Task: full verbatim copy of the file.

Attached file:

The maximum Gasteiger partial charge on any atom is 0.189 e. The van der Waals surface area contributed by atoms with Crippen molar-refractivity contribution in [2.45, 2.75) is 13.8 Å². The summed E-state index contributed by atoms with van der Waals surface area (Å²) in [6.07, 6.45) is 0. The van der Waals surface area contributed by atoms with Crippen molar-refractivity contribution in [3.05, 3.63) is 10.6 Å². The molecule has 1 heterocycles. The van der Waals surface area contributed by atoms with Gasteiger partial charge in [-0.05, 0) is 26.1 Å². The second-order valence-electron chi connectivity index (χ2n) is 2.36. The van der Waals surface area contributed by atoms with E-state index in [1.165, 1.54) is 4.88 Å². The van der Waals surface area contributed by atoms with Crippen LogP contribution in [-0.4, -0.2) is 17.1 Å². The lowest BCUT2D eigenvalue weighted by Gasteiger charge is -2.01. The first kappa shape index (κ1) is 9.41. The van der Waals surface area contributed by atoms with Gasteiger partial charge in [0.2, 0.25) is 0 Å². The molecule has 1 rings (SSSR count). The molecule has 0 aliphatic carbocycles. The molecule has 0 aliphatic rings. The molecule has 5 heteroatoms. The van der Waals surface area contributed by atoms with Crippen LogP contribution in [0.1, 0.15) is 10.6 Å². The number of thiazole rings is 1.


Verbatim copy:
The maximum Gasteiger partial charge on any atom is 0.189 e. The van der Waals surface area contributed by atoms with Crippen molar-refractivity contribution in [2.45, 2.75) is 13.8 Å². The summed E-state index contributed by atoms with van der Waals surface area (Å²) in [6.07, 6.45) is 0. The van der Waals surface area contributed by atoms with Crippen molar-refractivity contribution in [3.05, 3.63) is 10.6 Å². The molecule has 1 heterocycles. The van der Waals surface area contributed by atoms with Gasteiger partial charge in [-0.05, 0) is 26.1 Å². The second-order valence-electron chi connectivity index (χ2n) is 2.36. The van der Waals surface area contributed by atoms with E-state index in [1.165, 1.54) is 4.88 Å². The van der Waals surface area contributed by atoms with Crippen LogP contribution in [-0.4, -0.2) is 17.1 Å². The lowest BCUT2D eigenvalue weighted by Gasteiger charge is -2.01. The first kappa shape index (κ1) is 9.41. The van der Waals surface area contributed by atoms with Gasteiger partial charge in [0.2, 0.25) is 0 Å². The molecule has 1 rings (SSSR count). The molecule has 0 aliphatic carbocycles. The molecule has 0 aliphatic rings. The molecule has 5 heteroatoms. The van der Waals surface area contributed by atoms with Crippen LogP contribution in [0.1, 0.15) is 10.6 Å². The number of thiazole rings is 1.